Over the long July Fourth weekend in Chicago, a city that boasts some of the strictest gun control laws in the country, 100 people were shot, including 18 fatally. Among those injured or killed were two police officers and five children 13 years old or younger.
It’s almost certain that overworked and underappreciated Chicago homicide detectives won’t close all or even most of these cases.
But the priorities of President Joe Biden’s nominee to lead the Bureau of Alcohol, Tobacco, Firearms, and Explosives (ATF) seem not to be aimed at the spiraling murder spree let loose by nationwide riots attacking law enforcement, either in Chicago or in 50 other major U.S. cities.
Indeed, Biden’s pick of David Chipman, a senior policy adviser of the gun control group known as Giffords, to lead the ATF suggests that gun control—not crime-fighting—will be the agency’s top priority.
In particular, Chipman appears to be fixated on law-abiding gun owners’ rifles instead of violent offenders.
As my colleague Aidan Johnston with Gun Owners of America has pointed out, during Chipman’s confirmation hearing, U.S. Sen. John Cornyn (R-Texas) asked him, “Is a law-abiding gun owner a threat to public safety?” Chipman responded that law-abiding gun owners can “go on to commit violent crimes.” Technically, perhaps—but how many do?
The answer is striking: One peer-reviewed study in Sweden in a refereed journal found that 1 percent of the studied population of 2,393,765 individuals accounted for more than 60 percent of all convictions. Those individuals were more likely to have a personality disorder, violent crime conviction before age 19, drug-related offense, history of nonviolent criminality as well, substance use disorder, and/or a major mental disorder.
So in the context of this study, at least, it’s these few individuals—persistently violent and often mentally unstable criminals—who are the greatest threat to public safety. Law-abiding gun owners keep firearms in part to protect themselves and their families from those criminals. That’s even more true as rioters demand that U.S. cities defund the police, and both parties collaborate to release criminals ever earlier from prison.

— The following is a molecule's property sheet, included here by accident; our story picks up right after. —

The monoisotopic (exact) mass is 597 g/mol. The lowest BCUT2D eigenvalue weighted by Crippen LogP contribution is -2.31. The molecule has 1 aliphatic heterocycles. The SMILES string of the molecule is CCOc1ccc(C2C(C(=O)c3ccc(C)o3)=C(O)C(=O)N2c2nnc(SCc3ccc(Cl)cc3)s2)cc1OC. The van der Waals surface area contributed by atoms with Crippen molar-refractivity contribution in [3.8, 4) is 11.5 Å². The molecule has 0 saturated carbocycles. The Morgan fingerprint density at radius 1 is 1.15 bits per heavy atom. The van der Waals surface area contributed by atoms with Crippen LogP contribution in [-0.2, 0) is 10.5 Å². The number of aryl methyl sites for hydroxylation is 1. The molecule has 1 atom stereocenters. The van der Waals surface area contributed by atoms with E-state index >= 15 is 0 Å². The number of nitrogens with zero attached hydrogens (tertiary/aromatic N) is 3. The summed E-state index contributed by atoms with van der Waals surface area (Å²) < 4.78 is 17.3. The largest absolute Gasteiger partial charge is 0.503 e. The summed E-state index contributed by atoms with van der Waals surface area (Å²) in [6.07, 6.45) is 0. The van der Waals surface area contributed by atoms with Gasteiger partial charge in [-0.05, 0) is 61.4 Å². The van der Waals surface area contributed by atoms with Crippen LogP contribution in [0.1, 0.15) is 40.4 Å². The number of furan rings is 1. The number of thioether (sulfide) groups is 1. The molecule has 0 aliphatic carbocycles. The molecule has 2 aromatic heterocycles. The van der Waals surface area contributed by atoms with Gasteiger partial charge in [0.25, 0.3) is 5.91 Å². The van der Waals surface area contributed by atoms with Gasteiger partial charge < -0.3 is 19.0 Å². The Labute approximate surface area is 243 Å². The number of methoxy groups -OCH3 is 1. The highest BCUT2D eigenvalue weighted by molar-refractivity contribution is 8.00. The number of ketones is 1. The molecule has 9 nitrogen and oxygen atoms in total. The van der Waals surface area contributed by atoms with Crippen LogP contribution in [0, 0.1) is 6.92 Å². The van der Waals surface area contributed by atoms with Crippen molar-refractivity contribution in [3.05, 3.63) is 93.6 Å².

Yet Chipman seems to be targeting the guns we use to protect ourselves, not guns in the hands of criminals who use them to attack each other—and us.
And which guns is Chipman aiming at in particular? At the same hearing, U.S. Sen. Tom Cotton (R-Ark.) asked Chipman for his definition of an assault rifle. Chipman highlighted a definition the ATF has used, “a semiautomatic rifle capable of accepting a detachable magazine with a round greater than a .22 caliber.”
Cotton replied that he was “amazed,” since that definition “would basically cover every single modern sporting rifle in America today.”
And remember, even if you banned and confiscated all rifles, you’d only be removing the weapon used in less than 10 percent of all murders. In fact, more people are killed by others’ hands and feet than by rifles. Mass amputation, it turns out, would have a greater effect on the murder rate than a so-called assault weapons ban.
Not to mention the number of lives saved by people using rifles such as the AR-15, America’s most popular rifle. That’s the same firearm, for instance, used by Stephen Williford to confront and stop a mass murderer in Southerland Springs, Texas.
You don’t just want to ban the manufacture of those rifles, you don’t just want to make it illegal to sell those rifles, but you want to actively have government go after the people who currently possess firearms, and if they don’t register and submit to all of the onerous restrictions of the National Firearms Act—presumably, confiscate their weapons?
In response, Chipman doubled down.
“I prefer a system where the AR-15 and other ‘assault weapons’ are regulated under the National Firearms Act.”
So the short answer is yes: Chipman wants to confiscate these weapons—unless millions of gun owners subject themselves to the enormous costs, privacy intrusions, and illegal registration of firearms under the NFA.
In layman’s terms, Chipman would regulate virtually every single modern sporting rifle in America today in the same manner as machine guns, and this from law-abiding owners who commit almost none of the violent crime increasingly plaguing our country.
I believe the answer is: virtually nothing.
The Senate should defeat Chipman’s nomination and send a message that Biden should target violent criminals, not law-abiding gun owners.
John Velleco is the executive vice president of Gun Owners of America, a national grassroots lobbying organization with more than 2 million members and supporters.
Views expressed in this article are the opinions of the author and do not necessarily reflect the views of The Epoch Times.